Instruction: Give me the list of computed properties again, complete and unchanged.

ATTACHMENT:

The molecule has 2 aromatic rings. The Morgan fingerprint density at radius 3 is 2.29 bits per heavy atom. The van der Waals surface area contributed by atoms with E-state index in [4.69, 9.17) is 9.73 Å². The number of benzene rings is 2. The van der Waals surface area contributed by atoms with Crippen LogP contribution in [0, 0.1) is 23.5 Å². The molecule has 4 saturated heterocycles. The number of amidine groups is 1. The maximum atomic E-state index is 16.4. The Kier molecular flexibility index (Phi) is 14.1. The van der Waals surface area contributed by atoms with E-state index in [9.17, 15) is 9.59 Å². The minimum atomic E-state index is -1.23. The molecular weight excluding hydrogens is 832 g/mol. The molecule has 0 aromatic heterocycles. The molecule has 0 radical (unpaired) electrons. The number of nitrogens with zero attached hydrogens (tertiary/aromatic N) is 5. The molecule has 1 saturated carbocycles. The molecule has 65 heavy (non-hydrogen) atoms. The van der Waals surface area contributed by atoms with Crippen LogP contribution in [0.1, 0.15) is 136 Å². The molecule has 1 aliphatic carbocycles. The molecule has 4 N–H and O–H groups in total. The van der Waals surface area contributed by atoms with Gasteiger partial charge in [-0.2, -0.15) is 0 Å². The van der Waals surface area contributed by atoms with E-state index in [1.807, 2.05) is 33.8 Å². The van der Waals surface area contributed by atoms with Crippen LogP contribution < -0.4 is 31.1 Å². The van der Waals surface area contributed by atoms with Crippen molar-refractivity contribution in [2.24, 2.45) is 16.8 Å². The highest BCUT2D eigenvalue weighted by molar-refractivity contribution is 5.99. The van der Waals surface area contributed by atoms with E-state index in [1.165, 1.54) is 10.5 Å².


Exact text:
The molecule has 2 aromatic rings. The Morgan fingerprint density at radius 3 is 2.29 bits per heavy atom. The van der Waals surface area contributed by atoms with E-state index in [4.69, 9.17) is 9.73 Å². The number of benzene rings is 2. The van der Waals surface area contributed by atoms with Crippen LogP contribution in [0, 0.1) is 23.5 Å². The molecule has 4 saturated heterocycles. The number of amidine groups is 1. The maximum atomic E-state index is 16.4. The Kier molecular flexibility index (Phi) is 14.1. The van der Waals surface area contributed by atoms with E-state index in [9.17, 15) is 9.59 Å². The minimum atomic E-state index is -1.23. The molecular weight excluding hydrogens is 832 g/mol. The molecule has 0 aromatic heterocycles. The molecule has 0 radical (unpaired) electrons. The number of nitrogens with zero attached hydrogens (tertiary/aromatic N) is 5. The molecule has 1 saturated carbocycles. The molecule has 65 heavy (non-hydrogen) atoms. The van der Waals surface area contributed by atoms with Crippen LogP contribution in [0.1, 0.15) is 136 Å². The molecule has 1 aliphatic carbocycles. The molecule has 4 N–H and O–H groups in total. The van der Waals surface area contributed by atoms with Gasteiger partial charge in [-0.2, -0.15) is 0 Å². The van der Waals surface area contributed by atoms with E-state index in [1.807, 2.05) is 33.8 Å². The van der Waals surface area contributed by atoms with Crippen LogP contribution < -0.4 is 31.1 Å². The van der Waals surface area contributed by atoms with Crippen molar-refractivity contribution in [2.24, 2.45) is 16.8 Å². The highest BCUT2D eigenvalue weighted by molar-refractivity contribution is 5.99. The van der Waals surface area contributed by atoms with E-state index in [1.165, 1.54) is 10.5 Å².